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(1-12) And he began to speak unto them by parables.—See Notes on Matthew 21:33-36. The parable which, like that of the Sower, and like that only, is related in all the first three Gospels, was one which had obviously impressed itself strongly, as that had done, on the minds of those who heard it, and was reproduced by independent reporters with an almost textual exactness.
A place for the winefat.—Better, simply, a vine vat.
(2) A servant.—The variations in the reports are, as has been said, few and slight, but it may as well be noted that St. Mark speaks of “one servant” having been sent, and then another, and another, and then many others, while St. Matthew divides them simply into two great groups. St. Mark, characteristically, seizes on the most vivid presentation of the facts.
(4) At him they cast stones.—The participle so rendered is wanting in the best MSS., and probably originated in a marginal note explaining how the labourers wounded the second servant.
(6) His well-beloved.—Added by St. Mark to St. Matthew’s briefer form, “he sent unto them his son.”
(9) He will come and destroy the husbandmen.—St. Matthew reports the words as having been spoken by ‘the by-standers. Here they form part of the parable itself. We may think of them as having been probably taken up and repeated by our Lord after they had been uttered by others.
(11) This was the Lord’s doing.—Better, This was from the Lord. The pronoun in the Greek is in the feminine, agreeing with the “head of the corner.”
(12) They sought to lay hold on him.—The pronoun carries us back to the “chief priests and scribes and elders” of Mark 11:27.
(13) They send unto him.—In Matthew the Pharisees are said to have “taken counsel,” or “held a council,” and then to have sent their disciples. Here the act appears more definitely as the result of a coalition of the two parties named. On the narrative as a whole, see Notes on Matthew 20:15-22.
To catch.—Better, to entrap.
(14) Thou regardest not the person of men.—The phrase is essentially Hebrew in its form, but had been made familiar by the Greek Version of the Old Testament.
(15) But he, knowing their hypocrisy.—St. Mark uses the specific word that describes the sin of the questioners, instead of the more general “wickedness” of St. Matthew. On the other hand, he omits the word “hypocrites” as applied to them by our Lord.
(16) Superscription.—Better, inscription, as in Matthew 22:20.
(18-27) Then come unto him the Sadducees.—See Notes on Matthew 22:15-22.
(24) Because ye know not the scriptures.—More literally, as in St. Matthew, not knowing the scriptures.
(26) How in the bush God spake unto him.—Better, at the bush, how God spake to him. The reference to the bush, not given by St. Matthew, is common both to St. Mark and St. Luke, and the order of the words in the Greek of both shows that they point to “the bush,” not as the place in which God spoke, but as the title or heading by which the section Exodus 3:0 was commonly described.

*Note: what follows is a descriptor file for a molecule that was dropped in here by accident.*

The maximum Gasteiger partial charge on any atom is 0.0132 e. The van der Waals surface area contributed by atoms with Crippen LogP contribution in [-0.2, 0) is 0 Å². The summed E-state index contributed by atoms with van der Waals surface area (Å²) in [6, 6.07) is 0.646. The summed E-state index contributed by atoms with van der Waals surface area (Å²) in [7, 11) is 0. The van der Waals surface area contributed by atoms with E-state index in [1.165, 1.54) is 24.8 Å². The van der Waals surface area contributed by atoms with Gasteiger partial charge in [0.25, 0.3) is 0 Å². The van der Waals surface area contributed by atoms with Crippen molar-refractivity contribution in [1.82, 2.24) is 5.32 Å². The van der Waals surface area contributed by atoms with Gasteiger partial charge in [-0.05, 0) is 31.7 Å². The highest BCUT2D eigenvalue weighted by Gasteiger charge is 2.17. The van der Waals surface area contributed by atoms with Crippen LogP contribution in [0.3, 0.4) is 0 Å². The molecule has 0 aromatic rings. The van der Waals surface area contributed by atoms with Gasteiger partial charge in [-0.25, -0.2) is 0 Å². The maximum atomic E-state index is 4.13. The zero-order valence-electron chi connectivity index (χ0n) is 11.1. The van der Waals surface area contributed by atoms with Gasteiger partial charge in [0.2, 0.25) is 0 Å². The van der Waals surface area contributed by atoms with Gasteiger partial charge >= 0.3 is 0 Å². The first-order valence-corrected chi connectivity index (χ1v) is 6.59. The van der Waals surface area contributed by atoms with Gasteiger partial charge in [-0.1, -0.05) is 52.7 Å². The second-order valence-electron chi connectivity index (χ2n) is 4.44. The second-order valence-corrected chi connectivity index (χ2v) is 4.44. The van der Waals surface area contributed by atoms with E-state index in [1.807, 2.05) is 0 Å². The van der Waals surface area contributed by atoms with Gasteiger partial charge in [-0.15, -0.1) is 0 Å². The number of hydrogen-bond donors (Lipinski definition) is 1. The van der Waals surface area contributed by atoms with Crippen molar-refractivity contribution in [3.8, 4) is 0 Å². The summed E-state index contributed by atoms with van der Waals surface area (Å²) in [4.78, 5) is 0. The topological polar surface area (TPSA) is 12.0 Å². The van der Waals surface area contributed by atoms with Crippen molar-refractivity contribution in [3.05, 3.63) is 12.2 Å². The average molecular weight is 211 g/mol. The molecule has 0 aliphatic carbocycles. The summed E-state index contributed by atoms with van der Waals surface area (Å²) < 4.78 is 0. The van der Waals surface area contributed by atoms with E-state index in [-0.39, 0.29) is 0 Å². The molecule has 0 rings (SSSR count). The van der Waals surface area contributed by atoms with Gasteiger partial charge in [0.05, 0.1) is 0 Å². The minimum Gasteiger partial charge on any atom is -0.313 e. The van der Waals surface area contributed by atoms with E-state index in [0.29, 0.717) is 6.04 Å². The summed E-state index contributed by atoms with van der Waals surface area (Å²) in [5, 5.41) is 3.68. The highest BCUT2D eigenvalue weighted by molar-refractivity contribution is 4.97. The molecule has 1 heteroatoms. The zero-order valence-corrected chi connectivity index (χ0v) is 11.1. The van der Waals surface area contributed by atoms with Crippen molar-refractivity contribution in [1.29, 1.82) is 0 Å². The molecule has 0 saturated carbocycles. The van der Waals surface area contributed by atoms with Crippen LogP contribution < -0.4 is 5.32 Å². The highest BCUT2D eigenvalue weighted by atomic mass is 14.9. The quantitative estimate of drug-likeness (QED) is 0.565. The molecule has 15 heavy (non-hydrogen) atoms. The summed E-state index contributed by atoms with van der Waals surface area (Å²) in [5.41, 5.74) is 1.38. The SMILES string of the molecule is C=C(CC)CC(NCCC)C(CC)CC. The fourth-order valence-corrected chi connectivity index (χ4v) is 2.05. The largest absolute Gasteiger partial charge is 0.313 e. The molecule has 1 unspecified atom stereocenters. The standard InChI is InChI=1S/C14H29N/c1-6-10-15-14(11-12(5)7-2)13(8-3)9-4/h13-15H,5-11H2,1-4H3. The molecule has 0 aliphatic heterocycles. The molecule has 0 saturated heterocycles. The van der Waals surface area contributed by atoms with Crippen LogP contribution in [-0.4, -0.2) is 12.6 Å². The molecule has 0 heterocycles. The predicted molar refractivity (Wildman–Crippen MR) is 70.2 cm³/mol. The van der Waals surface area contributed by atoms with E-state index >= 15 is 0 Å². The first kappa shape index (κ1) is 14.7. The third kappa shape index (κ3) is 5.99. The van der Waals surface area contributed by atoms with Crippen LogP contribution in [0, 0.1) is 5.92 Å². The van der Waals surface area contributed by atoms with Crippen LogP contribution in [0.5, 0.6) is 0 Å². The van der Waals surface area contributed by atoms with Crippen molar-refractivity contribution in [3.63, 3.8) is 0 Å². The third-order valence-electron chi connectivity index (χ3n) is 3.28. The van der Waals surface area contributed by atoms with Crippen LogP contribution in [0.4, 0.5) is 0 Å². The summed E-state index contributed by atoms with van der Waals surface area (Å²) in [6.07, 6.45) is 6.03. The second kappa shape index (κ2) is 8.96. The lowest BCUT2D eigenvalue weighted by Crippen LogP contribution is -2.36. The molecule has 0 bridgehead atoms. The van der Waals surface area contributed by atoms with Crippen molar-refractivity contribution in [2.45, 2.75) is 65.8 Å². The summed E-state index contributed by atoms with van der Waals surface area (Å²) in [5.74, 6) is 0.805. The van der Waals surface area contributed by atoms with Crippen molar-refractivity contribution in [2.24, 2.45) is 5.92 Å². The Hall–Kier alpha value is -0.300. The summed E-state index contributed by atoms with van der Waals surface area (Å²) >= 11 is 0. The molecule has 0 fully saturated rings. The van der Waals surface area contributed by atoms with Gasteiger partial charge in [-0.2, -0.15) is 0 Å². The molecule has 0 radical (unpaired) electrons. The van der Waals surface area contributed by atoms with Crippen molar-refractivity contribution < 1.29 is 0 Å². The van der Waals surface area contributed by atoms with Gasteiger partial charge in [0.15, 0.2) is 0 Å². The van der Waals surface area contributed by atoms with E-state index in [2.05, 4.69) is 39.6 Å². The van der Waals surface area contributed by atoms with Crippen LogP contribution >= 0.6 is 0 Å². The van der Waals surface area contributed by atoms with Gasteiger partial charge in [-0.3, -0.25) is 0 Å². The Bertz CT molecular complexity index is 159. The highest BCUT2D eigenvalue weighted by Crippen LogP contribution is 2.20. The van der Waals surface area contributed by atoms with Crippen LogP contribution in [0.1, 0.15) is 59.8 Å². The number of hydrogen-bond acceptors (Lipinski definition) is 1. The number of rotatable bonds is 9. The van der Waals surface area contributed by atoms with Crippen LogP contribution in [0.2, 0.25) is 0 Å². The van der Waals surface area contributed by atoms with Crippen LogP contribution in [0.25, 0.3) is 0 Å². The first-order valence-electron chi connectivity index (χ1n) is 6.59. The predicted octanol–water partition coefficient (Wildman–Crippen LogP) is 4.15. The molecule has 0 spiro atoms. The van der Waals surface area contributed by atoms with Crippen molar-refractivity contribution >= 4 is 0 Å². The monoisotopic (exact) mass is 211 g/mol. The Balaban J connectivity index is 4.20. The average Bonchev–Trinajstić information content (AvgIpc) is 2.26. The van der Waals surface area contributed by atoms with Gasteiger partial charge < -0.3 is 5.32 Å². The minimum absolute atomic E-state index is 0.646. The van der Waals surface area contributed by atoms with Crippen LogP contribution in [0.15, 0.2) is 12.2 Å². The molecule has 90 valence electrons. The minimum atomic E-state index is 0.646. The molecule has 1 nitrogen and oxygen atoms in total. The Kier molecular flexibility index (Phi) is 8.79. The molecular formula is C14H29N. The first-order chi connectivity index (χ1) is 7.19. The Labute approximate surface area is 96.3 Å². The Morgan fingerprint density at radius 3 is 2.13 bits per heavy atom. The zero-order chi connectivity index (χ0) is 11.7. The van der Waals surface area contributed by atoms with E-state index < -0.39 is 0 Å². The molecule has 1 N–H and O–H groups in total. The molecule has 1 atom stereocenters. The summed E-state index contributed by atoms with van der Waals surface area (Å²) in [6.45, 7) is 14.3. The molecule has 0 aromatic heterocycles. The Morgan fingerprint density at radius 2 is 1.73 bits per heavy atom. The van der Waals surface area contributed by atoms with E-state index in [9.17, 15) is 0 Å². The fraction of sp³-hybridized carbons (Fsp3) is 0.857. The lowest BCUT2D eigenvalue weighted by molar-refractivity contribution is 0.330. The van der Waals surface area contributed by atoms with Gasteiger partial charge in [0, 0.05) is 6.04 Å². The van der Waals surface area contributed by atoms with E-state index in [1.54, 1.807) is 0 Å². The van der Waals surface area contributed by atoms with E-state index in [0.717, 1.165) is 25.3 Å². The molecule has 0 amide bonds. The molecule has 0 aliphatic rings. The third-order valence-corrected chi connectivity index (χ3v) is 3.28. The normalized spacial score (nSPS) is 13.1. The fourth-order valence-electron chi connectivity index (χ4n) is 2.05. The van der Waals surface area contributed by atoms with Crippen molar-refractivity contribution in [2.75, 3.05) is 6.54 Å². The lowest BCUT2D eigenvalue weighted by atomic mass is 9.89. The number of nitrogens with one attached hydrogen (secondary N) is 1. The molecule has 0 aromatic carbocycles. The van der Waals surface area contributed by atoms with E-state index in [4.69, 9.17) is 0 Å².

(28-34) And one of the scribes came.—See Notes on Matthew 22:34-40. St. Mark’s description is somewhat less precise than St. Matthew’s “one of them (i.e., the Pharisees), a lawyer.” The form of the question differs by the substitution of “first of all” for “great” commandment.
(29) Hear, O Israel; The Lord our God is one Lord.—The quotation is given more fully by St. Mark than by St. Matthew. The opening words (from Deuteronomy 6:4) were in common use under the name of the Shemà (the Hebrew for “Hear”), and formed the popular expression of the faith of Israel. To say the Shemà was a passport into Paradise for any child of Abraham.
(31) And the second is like, namely, this . . .—Better, And the second is this. The better MSS. omit “like.”
(32) Well, Master, thou hast said the truth.—Better, Well hast Thou said truly that there is one God. The words seem intentionally repeated from Mark 12:14, but are uttered now, not with the covert sneer of the hypocrite, but in the sincerity of admiration. Note also the real reverence shown in the form of address, “Master,” i.e., “Teacher, Rabbi.” He recognises the speaker as one of his own order. This, and all that follows, is peculiar to St. Mark, and is an addition of singular interest, as showing the existence among the scribes of some who accepted our Lord’s teaching as to the spiritual meaning of the Law, and were able to distinguish between its essence and its accidents.
(33) Is more than all whole burnt offerings . . .—There is a fervour in the eloquence of the scribe’s answer which indicates the earnestness, almost the enthusiasm, of conviction. Such teaching as that of 1 Samuel 15:22, Ps. 1. 8-14, Micah 6:6, had not been in vain for him.